The concept of news values – the basic principles journalists use to guide their decisions about what constitutes “news” – has been a staple of media sociology since Galtung and Ruge’s (1965) taxonomy (classification) identified the various basic requirements “stories must generally satisfy” if they were to qualify as news.
As you might expect, this initial categorisation has been reviewed and refined over the years by different researchers – one of the most-interesting and sociologically-useful being Harcup and O’Neill’s (2001) attempt to test the validity of the original classification.
The outcome was a reduction to 10 categories (from the original 12) to take account of changing economic, political and cultural circumstances – the most-noticeable of which, particularly in a UK-context, is arguably the inclusion of an “Agenda” category, missing from the original, that highlights the significance of “owner views” – individual or organisational – on how the journalists they employ select and report “news” (I’ve left the “Examples” column blank so you can add your own. Either that or I couldn’t be bothered to think of any. I’ll leave you to decide which is the more plausible).
While both of these classifications (and many others, such as Chibnall (1977) or Lanson and Stephens, 2003) are, in their slightly different ways, relevant to any understanding of the historical concept of news values, contemporary media developments such as the growth of the Internet and, more-specifically, the rise of social media such as Facebook (2006) and Twitter (2006), add a different dimension to our understanding of news values. This involves, as Harcup and O’Neill (2017) suggest, the need to:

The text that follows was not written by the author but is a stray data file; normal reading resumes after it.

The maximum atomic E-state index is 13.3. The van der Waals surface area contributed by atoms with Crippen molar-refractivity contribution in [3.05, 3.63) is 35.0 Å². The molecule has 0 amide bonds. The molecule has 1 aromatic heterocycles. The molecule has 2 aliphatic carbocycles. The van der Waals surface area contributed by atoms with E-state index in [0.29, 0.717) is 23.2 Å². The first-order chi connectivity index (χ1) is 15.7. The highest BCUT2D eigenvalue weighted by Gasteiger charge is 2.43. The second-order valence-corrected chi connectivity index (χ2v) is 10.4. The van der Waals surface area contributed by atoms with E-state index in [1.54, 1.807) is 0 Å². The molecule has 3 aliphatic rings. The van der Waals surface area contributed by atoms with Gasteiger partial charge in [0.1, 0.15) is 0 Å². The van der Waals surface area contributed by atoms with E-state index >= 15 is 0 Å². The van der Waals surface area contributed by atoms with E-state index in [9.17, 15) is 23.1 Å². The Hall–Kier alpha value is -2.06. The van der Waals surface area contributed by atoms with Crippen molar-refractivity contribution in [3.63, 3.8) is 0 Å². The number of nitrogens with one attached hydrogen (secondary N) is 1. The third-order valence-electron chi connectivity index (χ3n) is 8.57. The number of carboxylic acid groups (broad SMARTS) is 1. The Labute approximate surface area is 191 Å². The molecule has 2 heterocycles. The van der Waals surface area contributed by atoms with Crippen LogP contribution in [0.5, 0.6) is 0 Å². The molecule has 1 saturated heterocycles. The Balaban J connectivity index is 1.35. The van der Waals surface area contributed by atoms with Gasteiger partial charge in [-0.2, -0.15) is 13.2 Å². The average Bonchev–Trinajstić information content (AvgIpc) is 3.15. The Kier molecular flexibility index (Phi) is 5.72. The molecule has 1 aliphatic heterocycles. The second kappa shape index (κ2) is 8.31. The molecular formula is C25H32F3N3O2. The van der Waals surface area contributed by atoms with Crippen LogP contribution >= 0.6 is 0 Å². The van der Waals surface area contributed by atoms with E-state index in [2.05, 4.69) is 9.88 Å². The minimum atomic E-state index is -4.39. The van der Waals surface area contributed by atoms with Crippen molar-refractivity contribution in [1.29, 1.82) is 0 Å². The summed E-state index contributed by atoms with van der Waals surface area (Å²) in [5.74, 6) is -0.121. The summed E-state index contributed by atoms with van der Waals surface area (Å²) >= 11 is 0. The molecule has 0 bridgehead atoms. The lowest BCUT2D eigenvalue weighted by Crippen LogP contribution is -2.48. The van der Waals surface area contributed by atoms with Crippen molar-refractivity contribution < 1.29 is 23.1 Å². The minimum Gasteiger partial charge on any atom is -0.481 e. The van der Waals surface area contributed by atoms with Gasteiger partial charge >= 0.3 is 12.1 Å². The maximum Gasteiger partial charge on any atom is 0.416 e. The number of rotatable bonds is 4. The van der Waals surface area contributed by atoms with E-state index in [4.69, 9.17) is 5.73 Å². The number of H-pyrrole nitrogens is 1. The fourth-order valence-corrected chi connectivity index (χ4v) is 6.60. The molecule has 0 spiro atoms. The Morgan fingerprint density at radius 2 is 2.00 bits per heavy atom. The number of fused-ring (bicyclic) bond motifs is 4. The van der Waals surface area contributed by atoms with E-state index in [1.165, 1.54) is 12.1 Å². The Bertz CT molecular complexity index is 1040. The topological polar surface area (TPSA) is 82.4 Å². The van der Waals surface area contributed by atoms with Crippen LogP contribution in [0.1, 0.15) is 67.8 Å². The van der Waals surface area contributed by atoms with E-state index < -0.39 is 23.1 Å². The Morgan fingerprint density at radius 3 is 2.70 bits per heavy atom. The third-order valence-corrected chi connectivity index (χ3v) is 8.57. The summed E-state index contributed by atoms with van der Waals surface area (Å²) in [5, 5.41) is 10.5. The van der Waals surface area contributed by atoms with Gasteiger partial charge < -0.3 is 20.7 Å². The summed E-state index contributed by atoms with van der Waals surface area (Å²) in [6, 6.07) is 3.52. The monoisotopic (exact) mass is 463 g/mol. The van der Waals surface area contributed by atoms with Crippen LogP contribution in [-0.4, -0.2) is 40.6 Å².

“Examine the extent to which any taxonomy of news values devised in the age before Twitter, Facebook and other interactive platforms, can be taken as read today”.
The main (sociological) reason for this relates to the relationship between news producers and consumers:
In the context of old or traditional media, such as newspapers and television, this relationship is broadly direct or unmediated. That is, journalists define and produce “news” on the basis of the kinds of organisational values outlined above and this is consumed directly by readers and viewers. There is nothing that sits between, or mediates, this relationship.
In the context of the newer forms of media epitomised by Facebook, however, this relationship is increasingly mediated. In other words, while journalists still produce “news” this increasingly reaches consumers via the indirect route of social media – what is, and most importantly what is not, featured and shared through social media (and since it is currently the largest and most powerful form of social media by far in the Western world, this inevitably means Facebook)